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Library Instruction: Information Literacy Resources

This guide provides assistance for faculty members who want to include library research tools in their courses.

Frameworks for Information Literacy in Higher Education Suggested Reading

Framework related tutorials

Research is a process which is iterative and depends upon asking increasingly complex questions.

Learning Goals:

  • Understand that a new researcher must develop a foundational knowledge base
  • Understand that research questions are formed where there are gaps in the current information or research topics are often based on societal, personal, and professional needs.
  • Develop a basic, researchable, question.

Frames:
Research as Inquiry

Scholarship as Conversation

This tutorial was created at University of Washington Libraries. We thank them for their generosity in sharing their work.

Scholarship is like a conversation where ideas are created, debated, and weighed against one anther over time. Information users and creators come together to discuss meaning, with the effective research adding his or her voice to the conversation.

Learning Goals:

  • Recognize that a given scholarly work may not represent the only, or even the majority, perspective on the issue at hand.
  • Understand that students are entering the middle of the scholarly conversation, not the end.
  • Critically evaluate the contributions made by others, and see self as a producer, as well as a consumer of information.

Authority is Constructed and Contextual

An information source's context - where it came from, its audience, format, and how it is used- help determine is authority and appropriateness.

Learning Goals:

  • Students recognize that credibility may vary by context and information need.
  • Students understand the importance of critically assessing a source's credibility.
  • Students are able to identify how a credible source could be used for a particular need.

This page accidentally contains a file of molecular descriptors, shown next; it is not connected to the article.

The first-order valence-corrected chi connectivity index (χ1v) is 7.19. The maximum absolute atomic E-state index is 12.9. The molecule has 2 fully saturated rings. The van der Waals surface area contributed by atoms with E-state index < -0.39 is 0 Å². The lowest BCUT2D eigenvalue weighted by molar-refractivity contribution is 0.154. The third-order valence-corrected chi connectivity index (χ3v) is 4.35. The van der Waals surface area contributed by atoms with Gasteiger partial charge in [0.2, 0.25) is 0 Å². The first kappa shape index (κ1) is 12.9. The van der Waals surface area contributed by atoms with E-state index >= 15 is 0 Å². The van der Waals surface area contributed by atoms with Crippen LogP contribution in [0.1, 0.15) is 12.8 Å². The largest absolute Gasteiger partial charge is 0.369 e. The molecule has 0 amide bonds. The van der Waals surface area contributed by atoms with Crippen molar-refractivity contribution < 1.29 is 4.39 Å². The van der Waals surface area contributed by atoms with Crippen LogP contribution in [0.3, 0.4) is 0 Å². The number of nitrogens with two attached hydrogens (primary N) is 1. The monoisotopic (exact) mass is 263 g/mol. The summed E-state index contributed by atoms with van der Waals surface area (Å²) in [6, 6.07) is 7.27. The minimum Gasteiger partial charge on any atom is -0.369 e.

Searching as Strategic Exploration

Locating information requires a combination of inquiry, discovery, and serendipity. There is no one size fits all source to find the needed information. Information discovery is nonlinear and iterative, requiring the use of a broad range of information sources and flexibility to pursue alternate avenues as new understanding is developed.

Learning Goals:

  • Select an appropriate search tool based on discipline and task at hand.

  • Construct a search based on keywords and use basic search strategies

  • Condense or expand as necessary using search string and facets.

  • Remain persistent!

Information Creation is a Process

Information in any format is produced to convey a message and is shared via a selected delivery method. The iterative processes of researching, creating, revising, and disseminating information vary, and the resulting product reflects these differences.

Learning Goals:

  • Articulate the capabilities and constraints of information developed through various creation processes
  • Assess the fit between an information product’s creation process and a particular information need
  • Articulate the traditional and emerging processes of information creation and dissemination in a particular discipline
  • Recognize that information may be perceived differently based on the format in which it is packaged
  • Recognize the implications of information formats that contain static or dynamic information
  • Monitor the value that is placed upon different types of information products in varying contexts

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